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Going back to Gandhi’s satyagraha

Madhur Tankha
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Exhibition of rare letters, black-and-white pictures, newspaper clippings and quotes

Historical collage:A visitor going through “The Weapon of Ahimsa: Mahatma Gandhi's Last Fast”, an ongoing exhibition of rare letters, precious black-and-white pictures, newspaper clippings and quotes, on display at Nehru Memorial Museum and Library in Delhi on Thursday.Photo: Rajeev Bhatt
Historical collage:A visitor going through “The Weapon of Ahimsa: Mahatma Gandhi's Last Fast”, an ongoing exhibition of rare letters, precious black-and-white pictures, newspaper clippings and quotes, on display at Nehru Memorial Museum and Library in Delhi on Thursday.Photo: Rajeev Bhatt

To commemorate the 65{+t}{+h}death anniversary of Mahatma Gandhi, the Nehru Memorial Museum & Library (NMML) has put up a one-and-a-half-month-long exhibition at its Teen Murti House premises here displaying black-and-white pictures, rare letters, newspaper clippings and memorable quotations.

The images and documents offer a glimpse into the Father of the Nation’s last fast unto death at Birla House and the events which unfolded after that. These have been extracted by NMML researchers who spent a considerable amount of time and energy unearthing its vast archives.

The Weapon of Ahimsa: Mahatma Gandhi’s Last Fast examines the tremendous impact of Bapu’s fast throughout the country and how the nation mourned in grief after his tragic assassination on January 30, 1948, by a Hindu fundamentalist.

According to NMML Director Mahesh Rangarajan, the exhibition assumes considerable significance because Gandhi gave one of the most powerful weapons of resistance – satyagraha – to the world at large.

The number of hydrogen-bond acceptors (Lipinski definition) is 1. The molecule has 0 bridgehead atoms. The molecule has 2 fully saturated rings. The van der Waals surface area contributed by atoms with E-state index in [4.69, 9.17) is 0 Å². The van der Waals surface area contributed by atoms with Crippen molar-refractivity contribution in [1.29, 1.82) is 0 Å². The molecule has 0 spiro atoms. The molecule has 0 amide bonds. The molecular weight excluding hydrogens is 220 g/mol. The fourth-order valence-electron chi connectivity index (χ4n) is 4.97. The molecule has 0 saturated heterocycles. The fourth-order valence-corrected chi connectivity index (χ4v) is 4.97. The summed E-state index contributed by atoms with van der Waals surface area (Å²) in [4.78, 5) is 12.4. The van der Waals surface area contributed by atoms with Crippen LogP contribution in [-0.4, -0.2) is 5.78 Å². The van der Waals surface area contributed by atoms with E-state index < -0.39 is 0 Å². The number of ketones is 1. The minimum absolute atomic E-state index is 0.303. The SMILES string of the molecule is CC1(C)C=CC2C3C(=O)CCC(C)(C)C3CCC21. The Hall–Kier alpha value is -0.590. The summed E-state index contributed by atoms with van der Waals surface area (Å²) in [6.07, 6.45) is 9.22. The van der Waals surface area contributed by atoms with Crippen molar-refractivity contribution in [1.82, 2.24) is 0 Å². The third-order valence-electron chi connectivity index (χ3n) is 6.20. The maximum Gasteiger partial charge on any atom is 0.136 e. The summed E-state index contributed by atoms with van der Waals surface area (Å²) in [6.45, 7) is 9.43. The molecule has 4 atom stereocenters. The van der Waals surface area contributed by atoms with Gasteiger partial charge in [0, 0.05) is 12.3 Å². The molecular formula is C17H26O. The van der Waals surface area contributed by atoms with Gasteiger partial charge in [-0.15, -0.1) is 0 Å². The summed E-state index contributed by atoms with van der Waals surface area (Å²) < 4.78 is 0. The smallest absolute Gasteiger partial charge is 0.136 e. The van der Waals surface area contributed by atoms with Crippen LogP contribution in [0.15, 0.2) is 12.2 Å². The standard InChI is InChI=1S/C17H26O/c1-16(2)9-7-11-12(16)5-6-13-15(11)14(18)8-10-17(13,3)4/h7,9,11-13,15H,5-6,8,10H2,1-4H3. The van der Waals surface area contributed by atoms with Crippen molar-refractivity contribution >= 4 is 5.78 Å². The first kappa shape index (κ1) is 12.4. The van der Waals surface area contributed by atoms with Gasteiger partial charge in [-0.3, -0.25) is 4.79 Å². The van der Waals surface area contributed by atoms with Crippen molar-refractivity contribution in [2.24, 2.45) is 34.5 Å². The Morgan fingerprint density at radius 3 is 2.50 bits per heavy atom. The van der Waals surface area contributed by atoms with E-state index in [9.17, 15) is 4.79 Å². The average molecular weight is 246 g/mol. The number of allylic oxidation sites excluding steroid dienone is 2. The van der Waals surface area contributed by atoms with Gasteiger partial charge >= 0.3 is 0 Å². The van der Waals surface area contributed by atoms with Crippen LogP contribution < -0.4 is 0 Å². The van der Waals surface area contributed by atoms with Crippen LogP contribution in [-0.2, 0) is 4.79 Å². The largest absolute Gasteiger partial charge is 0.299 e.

On why the exhibition was being hosted at the foyer of the library rather than the museum, Prof. Rangarajan explains: “We did some number crunching and discovered that there were 350 speakers last year and 250 this year alone. Five thousand visitors attended our seminars this January and 3,300 last year. So it was important that those who visit our library area must take a look at these extraordinary pictures and quotes which remain entrenched in visitors mind.”

But after two weeks, the exhibition will move to the museum for a month. “Our museum attracts 10,000 visitors every day. This exhibition evokes a part of the moment in history which needs to be remembered by the present generation. After his last fast, Bapu became quite frail and this can be seen in a picture in which he is being carried on a chair. Not many are aware that Nehru was also observing a private fast. We want the public to take a glimpse of the treasures preserved all these years at our archives.” Prof. Rangarajan says.

Sea of humanity

A sea of humanity converging on the Capital as the cavalcade carrying Gandhi’s body passes by, his funeral pyre and the world’s homage at the United Nations are some other important pictures.

Apart from famous quotes of Martin Luther King Jr. and Albert Einstein, there is Bapu’s statement: “Who knows my ahimsa might be tested at the fag end of my life… May be my end is approaching. I am fully prepared. Everyone should be prepared,” proves beyond doubt that he had a premonition that his end was near.

The exhibition also has an installation on Prime Minister Jawaharlal Nehru’s broadcast to the nation announcing the death of the Mahatma.

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